Bellow's portrait of a black pickpocket and exhibitionist in Mr. Sammler's Planet (1970) provoked accusations of racism, and his opera buffa challenge to academics to produce "the Tolstoy of the Zulus, the Proust of the Papuans" didn't help matters. Both episodes were instances of the old Bellovian mental path-clearing, to which Bellow subjected intellectuals and Catholics in Herzog, hypocritical religious Jews and capitalists in Seize the Day, middle-class Jews and upper-class WASPs in the short masterpiece Mosby's Memoirs (1968), politicians and journalists in The Dean's December (1982), politicians, academics, foundation heads in Humboldt's Gift--to which he subjected every famous thinker, illustrious writer, public figure, friend, lover, acquaintance whose power over his mind or heart interfered with his will. In Mr. Sammler's Planet, the target wasn't really the black man with the large phallus. It was a certain American-Jewish middle-class daydream of feral potency, a condescending fantasy purveyed by a rival, Norman Mailer, with his exoticizing fixation on the black phallus in his notorious essay "The White Negro."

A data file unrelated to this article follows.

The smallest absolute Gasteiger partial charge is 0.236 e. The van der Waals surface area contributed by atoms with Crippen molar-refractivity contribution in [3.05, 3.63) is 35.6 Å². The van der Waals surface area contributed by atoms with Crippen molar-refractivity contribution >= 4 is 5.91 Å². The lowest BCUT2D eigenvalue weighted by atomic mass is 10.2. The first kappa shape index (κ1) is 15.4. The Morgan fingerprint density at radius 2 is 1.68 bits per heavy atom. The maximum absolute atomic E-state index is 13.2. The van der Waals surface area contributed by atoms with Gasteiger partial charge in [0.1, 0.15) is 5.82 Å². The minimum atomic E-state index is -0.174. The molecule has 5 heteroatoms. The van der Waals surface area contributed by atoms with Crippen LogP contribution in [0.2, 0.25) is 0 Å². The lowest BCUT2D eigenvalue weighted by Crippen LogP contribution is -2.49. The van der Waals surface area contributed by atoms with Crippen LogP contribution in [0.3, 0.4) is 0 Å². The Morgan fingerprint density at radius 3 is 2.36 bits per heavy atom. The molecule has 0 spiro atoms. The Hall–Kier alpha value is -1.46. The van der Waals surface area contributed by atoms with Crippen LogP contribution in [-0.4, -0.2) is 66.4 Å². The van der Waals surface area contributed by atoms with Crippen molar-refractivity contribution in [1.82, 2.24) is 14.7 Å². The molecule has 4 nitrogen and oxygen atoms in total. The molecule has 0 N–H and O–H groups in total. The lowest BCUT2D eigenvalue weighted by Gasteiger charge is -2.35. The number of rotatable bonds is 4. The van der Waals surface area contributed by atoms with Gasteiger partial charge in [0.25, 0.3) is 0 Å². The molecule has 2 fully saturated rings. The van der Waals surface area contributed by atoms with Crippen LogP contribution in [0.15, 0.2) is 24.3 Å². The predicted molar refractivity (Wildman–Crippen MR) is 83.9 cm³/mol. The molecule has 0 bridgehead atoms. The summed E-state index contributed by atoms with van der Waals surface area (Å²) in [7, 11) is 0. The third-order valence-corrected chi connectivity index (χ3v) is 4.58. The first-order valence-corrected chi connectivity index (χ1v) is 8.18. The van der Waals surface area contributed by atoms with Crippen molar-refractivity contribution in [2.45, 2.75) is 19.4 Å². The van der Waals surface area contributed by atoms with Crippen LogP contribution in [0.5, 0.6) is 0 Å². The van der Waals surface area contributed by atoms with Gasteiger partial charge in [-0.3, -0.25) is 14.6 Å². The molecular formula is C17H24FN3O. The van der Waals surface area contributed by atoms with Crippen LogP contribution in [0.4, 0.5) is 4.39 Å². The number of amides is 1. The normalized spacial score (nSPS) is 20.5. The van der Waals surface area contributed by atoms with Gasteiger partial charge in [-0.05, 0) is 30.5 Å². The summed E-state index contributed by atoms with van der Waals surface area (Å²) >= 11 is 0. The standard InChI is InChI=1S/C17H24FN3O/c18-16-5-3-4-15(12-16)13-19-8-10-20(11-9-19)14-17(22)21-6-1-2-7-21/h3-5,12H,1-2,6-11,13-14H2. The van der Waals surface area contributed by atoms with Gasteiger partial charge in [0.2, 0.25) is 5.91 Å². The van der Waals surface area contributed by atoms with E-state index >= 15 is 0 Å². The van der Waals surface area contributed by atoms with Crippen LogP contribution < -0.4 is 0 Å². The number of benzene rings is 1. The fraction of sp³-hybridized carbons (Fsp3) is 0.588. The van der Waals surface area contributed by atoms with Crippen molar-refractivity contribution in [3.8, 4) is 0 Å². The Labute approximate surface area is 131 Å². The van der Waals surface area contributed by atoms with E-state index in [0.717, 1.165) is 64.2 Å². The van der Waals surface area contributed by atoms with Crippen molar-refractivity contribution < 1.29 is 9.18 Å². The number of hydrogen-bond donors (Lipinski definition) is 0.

Bellow's targets themselves sought Single Selfhood: Jewish con men, cruel Jewish fathers, black muggers, heartless WASP mandarins, strident multiculturalists, luckless flounderers, impractical doomed poets. You followed Bellow on his creative-destructive quest to clear a space for his own "single self...proud of its detachment and its absolute immunity" because Bellow's panoramic journey enacted the American ego's numberless strategies for trying to get its way. What makes Bellow mesmerizing, transporting, addictive, even when he is affronting you with his defensive Olympian postures, is that he had the gift of sweeping through existence from high to low, encompassing every point in between, and making you feel the whole whenever he touched one of its parts.